I own nothing Matrix-oriented except a big poster I got from work (working at Hollywood Video is fun!) So don't sue. Cuz that's basically all I own. Seriously.
Sunlight washed down in huge great waves of golden warmth. Flint blinked, then raised her face to the sky, opening her arms to it, closing her eyes against the warm brilliance. It heated her skin, delved deep into the shadows of her scalp, found the tiny secret hollows of her body that even soap and water sometimes could not penetrate. She almost laughed aloud.
She was not standing, but rather sitting on something round and not entirely soft. She reached down, pulling off a ragged glove, and touched her seat. It was shaggy, hot from the sun, and suddenly it moved under her. She rocked with the jerky movement—one rolling step, then two. Flint craned her head around and opened her eyes, shielding them with a hand against the brightness of the sun. She sat the wrong way around on a shaggy creature. Pony, her memory told her. This is a pony.
But why should she have to nearly force her mind to remember such a thing? Surely, if she were familiar enough with this beast to sit upon its back, she should remember its name with no effort at all. Shouldn't she?
But perhaps memory is like this, for all people, Flint thought dreamily. She stripped off her remaining glove and dropped it to the ground, wondering idly why she should be wearing such a thing as gloves when the air was so sweet and warm. A bird darted in a low shrub near them; the pony sneezed, but did not start. It lowered its head and began to graze on tall yellow stalks of grass. Flint lay back, stretching out on the pony's wide back, and tucked her arms behind her head. She stared up into the immense blueness of the sky. She could hear the hundreds of tiny living sounds that this meadow made. The word meadow came to her mind just as pony had earlier—as if she had learned the theory behind these words but never seen their substance before.
That is scilla, Flint said to herself as she saw a climbing vine of blue flowers. And scarlet trillium. Over there a patch of clover in blossom, and the tall grass has almost gone to seed. Baking in the heat of the sun, the meadow smelled impossibly sweet and hot, like bread baking and sugar caramelizing all at once. A fat bee swerved in its path and hit Flint's jacket-clad arm. Drunk, Flint thought, as it staggered back and buzzed off again, zigzagging to and fro as if in a stupor.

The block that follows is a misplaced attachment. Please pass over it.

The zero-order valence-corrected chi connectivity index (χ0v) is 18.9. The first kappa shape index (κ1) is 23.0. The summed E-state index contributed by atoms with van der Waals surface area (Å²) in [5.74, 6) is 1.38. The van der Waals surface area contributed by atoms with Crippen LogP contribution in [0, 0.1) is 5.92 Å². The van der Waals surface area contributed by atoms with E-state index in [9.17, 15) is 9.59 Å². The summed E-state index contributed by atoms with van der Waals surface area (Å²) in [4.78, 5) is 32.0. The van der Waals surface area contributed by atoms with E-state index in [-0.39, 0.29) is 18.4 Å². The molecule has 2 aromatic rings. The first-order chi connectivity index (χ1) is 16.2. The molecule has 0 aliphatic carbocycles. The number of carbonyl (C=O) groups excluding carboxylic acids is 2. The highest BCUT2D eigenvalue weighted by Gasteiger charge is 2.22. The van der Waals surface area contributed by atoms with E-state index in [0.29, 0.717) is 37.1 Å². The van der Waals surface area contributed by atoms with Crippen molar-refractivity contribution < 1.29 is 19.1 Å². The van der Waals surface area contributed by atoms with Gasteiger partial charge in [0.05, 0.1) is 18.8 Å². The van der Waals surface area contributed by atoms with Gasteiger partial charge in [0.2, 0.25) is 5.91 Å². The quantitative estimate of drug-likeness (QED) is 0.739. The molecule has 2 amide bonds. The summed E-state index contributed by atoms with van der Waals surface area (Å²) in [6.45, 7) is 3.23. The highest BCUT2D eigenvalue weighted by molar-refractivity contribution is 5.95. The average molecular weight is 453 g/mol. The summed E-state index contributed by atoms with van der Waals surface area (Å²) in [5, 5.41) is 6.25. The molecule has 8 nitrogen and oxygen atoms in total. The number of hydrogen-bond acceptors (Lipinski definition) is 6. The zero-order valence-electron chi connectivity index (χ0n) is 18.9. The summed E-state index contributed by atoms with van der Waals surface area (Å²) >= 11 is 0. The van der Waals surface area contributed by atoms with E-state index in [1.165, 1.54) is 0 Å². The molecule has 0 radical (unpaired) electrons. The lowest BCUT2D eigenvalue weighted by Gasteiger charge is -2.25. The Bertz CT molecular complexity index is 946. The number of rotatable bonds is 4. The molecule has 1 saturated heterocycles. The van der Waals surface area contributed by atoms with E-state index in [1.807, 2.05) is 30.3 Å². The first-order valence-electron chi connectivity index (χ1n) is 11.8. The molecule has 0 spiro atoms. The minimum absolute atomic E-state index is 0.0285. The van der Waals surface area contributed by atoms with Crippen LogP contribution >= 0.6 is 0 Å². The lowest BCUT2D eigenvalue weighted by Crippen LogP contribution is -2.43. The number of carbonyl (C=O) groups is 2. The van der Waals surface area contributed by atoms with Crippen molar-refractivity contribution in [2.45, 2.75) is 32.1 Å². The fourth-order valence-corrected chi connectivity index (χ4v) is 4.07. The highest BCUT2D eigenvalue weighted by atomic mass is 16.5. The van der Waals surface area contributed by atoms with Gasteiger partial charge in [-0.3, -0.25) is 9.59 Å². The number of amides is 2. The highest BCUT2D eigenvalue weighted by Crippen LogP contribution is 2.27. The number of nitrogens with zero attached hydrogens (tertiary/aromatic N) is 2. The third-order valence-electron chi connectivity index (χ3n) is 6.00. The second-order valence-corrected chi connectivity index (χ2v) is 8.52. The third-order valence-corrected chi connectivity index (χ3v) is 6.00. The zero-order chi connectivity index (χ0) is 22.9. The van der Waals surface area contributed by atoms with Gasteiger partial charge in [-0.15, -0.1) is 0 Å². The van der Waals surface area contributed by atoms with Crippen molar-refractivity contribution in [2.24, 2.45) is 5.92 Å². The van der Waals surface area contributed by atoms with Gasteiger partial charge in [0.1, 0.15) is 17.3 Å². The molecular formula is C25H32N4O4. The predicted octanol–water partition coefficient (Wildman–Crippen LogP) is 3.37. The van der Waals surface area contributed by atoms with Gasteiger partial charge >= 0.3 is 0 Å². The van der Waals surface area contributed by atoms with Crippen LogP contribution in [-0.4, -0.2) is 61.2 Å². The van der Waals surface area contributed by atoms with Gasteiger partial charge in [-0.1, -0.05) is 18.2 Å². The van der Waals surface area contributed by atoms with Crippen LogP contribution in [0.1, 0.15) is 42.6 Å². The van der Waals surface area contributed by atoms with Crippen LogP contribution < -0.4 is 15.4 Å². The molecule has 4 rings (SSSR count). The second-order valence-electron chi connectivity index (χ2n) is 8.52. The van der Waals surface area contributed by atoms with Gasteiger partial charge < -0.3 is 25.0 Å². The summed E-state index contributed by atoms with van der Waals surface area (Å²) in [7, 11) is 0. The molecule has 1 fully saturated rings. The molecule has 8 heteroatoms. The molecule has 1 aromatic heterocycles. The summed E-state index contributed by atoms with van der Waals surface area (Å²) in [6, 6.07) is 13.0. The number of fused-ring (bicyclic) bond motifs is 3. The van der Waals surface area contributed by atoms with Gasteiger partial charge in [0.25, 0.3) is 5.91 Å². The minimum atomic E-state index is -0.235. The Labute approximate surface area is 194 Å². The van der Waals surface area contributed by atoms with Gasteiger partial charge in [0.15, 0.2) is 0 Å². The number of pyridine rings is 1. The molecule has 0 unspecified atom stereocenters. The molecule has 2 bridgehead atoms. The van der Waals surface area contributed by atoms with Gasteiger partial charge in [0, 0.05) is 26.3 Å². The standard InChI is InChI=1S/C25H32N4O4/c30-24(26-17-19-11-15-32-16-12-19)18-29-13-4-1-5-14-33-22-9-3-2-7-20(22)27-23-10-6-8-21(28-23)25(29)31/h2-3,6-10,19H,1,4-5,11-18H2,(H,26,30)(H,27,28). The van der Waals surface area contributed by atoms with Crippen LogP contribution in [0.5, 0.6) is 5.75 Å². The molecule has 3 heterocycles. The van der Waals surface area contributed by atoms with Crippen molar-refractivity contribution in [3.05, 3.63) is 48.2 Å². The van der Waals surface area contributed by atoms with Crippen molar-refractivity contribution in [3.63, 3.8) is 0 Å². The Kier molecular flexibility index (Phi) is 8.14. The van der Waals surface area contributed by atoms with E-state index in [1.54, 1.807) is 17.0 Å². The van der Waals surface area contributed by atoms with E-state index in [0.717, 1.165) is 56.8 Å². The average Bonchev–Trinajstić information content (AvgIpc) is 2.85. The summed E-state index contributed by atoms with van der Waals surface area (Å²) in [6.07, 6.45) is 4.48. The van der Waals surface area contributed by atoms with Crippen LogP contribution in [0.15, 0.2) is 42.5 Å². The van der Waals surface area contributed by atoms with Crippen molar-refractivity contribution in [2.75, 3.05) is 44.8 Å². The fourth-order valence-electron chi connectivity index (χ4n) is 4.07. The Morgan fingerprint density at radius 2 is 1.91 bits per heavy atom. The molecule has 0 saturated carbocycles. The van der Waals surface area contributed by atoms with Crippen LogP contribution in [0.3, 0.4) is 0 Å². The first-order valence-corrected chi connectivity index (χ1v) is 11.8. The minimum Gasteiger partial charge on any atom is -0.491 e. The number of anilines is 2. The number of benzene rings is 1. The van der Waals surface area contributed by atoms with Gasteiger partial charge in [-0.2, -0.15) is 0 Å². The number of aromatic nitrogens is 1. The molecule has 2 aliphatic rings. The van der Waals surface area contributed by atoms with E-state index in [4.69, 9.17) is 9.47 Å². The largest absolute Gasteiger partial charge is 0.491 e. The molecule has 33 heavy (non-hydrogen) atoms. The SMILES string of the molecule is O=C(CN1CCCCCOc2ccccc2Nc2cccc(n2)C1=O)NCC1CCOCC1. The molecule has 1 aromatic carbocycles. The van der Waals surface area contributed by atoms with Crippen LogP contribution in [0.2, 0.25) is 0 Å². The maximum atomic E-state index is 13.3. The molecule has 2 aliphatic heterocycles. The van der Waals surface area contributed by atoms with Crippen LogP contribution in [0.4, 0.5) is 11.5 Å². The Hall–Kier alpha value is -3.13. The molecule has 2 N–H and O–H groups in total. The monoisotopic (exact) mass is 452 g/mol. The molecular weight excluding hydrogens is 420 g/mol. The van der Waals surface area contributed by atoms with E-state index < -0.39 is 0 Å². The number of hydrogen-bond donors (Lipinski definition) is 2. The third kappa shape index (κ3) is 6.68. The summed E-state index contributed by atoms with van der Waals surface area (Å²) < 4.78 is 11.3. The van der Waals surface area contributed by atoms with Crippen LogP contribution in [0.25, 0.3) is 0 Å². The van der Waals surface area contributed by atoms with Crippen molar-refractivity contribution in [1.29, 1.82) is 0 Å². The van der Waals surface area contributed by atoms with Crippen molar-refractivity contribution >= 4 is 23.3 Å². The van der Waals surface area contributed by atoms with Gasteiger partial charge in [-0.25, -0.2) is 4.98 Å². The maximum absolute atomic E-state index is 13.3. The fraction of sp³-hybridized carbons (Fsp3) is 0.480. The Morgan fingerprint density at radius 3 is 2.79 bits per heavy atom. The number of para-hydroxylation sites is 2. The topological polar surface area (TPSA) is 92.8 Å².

Jacket, Flint said, as if naming the world into being. To keep out cold. But what was cold? She could not remember.
A warm breeze crept through the meadow, bringing with it the smell of trickling water. Flint sat up, suddenly feeling slightly uncomfortable in her heavy clothing. The water reminded her of something…if she could only remember what. She decided that she would very much like to find where the smell of water came from—most likely from a small…a small…
The word would not come.
Water,Flint thought, and that is enough, for now. She wondered if the pony would obey her command, should she ask it to move. Cautiously, not wishing to alarm the beast, she sat up and turned around so that a leg dangled down on either side of the pony's round belly and she was clutching a low handful of coarse brown mane.
The pony raised its head at the first tentative squeeze and chirrup from Flint. It glanced at her thickly through bored eyelashes, then returned to its grazing.
"I'll go without you, you know," Flint said conversationally. "I just thought you might like the company."
The pony snorted its opinion of that statement, but when Flint nudged her heels against its sides a second time it took a few halting steps forward. Before it could stop on its own, Flint nudged it forward again.
"Come on, you," she said. "We're going."
Flint started and woke, the smell of hot sugar in her nostrils. She sat up cautiously, remembering the round warmth of the pony underneath her.
Pony. It was the first word, besides her own name, that she had ever written. Band had started on smaller words, words like me, I, am, and no. By comparison, the word pony was twice as long. But, as her mother had always said, Flint was a trying child, and she would spell pony before she would spell—or acknowledge—no.
But why should she dream of one?
Flint looked around her, noting the weak gray light filtering through the chicken-wire windows. It was cold again, so very cold, and the scent of sugar was slowly fading away…or maybe simply overpowered by the smell of disinfectant and anti-toxic chemicals. Nothing looked different. Nothing sounded different. The air didn't taste different. And now that she thought about it, how was she to know what sugar—hot or otherwise—smelled like? There was no sugar anymore. Sugar—whether in cane or beet form—was not hardy enough to plant yet. They had the DNA samples waiting in some cavern down below, where samples of the most crucial plant and animal species had been locked away since humans comprehended that they were going to lose the first war against their own machines.